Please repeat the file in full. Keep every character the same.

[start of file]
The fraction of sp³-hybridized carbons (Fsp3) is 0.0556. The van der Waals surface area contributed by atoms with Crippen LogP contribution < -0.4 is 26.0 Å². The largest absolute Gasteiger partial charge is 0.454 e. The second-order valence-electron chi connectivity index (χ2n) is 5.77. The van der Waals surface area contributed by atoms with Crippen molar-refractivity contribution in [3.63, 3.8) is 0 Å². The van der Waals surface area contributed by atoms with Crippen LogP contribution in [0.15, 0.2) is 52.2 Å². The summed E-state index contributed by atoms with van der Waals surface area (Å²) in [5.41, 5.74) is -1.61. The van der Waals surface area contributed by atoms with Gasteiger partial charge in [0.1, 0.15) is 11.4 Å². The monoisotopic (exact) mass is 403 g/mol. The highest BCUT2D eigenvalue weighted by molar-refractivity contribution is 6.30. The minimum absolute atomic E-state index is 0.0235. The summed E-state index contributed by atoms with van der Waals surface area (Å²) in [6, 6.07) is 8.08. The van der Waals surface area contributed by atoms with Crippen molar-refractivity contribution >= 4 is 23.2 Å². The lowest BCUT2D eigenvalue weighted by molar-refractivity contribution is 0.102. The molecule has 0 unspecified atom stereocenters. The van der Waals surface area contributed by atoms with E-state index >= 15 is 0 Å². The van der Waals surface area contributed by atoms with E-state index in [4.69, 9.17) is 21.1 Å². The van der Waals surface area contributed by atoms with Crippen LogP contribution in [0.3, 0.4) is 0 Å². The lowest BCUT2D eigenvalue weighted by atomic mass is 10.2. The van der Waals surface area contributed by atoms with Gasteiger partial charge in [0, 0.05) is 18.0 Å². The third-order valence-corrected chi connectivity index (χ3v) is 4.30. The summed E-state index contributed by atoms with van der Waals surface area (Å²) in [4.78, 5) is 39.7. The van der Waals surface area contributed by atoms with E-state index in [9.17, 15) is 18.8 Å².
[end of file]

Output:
The fraction of sp³-hybridized carbons (Fsp3) is 0.0556. The van der Waals surface area contributed by atoms with Crippen LogP contribution < -0.4 is 26.0 Å². The largest absolute Gasteiger partial charge is 0.454 e. The second-order valence-electron chi connectivity index (χ2n) is 5.77. The van der Waals surface area contributed by atoms with Crippen molar-refractivity contribution in [3.63, 3.8) is 0 Å². The van der Waals surface area contributed by atoms with Crippen LogP contribution in [0.15, 0.2) is 52.2 Å². The summed E-state index contributed by atoms with van der Waals surface area (Å²) in [5.41, 5.74) is -1.61. The van der Waals surface area contributed by atoms with Gasteiger partial charge in [0.1, 0.15) is 11.4 Å². The monoisotopic (exact) mass is 403 g/mol. The highest BCUT2D eigenvalue weighted by molar-refractivity contribution is 6.30. The minimum absolute atomic E-state index is 0.0235. The summed E-state index contributed by atoms with van der Waals surface area (Å²) in [6, 6.07) is 8.08. The van der Waals surface area contributed by atoms with Crippen molar-refractivity contribution >= 4 is 23.2 Å². The lowest BCUT2D eigenvalue weighted by molar-refractivity contribution is 0.102. The molecule has 0 unspecified atom stereocenters. The van der Waals surface area contributed by atoms with E-state index >= 15 is 0 Å². The van der Waals surface area contributed by atoms with E-state index in [4.69, 9.17) is 21.1 Å². The van der Waals surface area contributed by atoms with Crippen LogP contribution in [0.3, 0.4) is 0 Å². The lowest BCUT2D eigenvalue weighted by atomic mass is 10.2. The van der Waals surface area contributed by atoms with Gasteiger partial charge in [0, 0.05) is 18.0 Å². The third-order valence-corrected chi connectivity index (χ3v) is 4.30. The summed E-state index contributed by atoms with van der Waals surface area (Å²) in [4.78, 5) is 39.7. The van der Waals surface area contributed by atoms with E-state index in [9.17, 15) is 18.8 Å².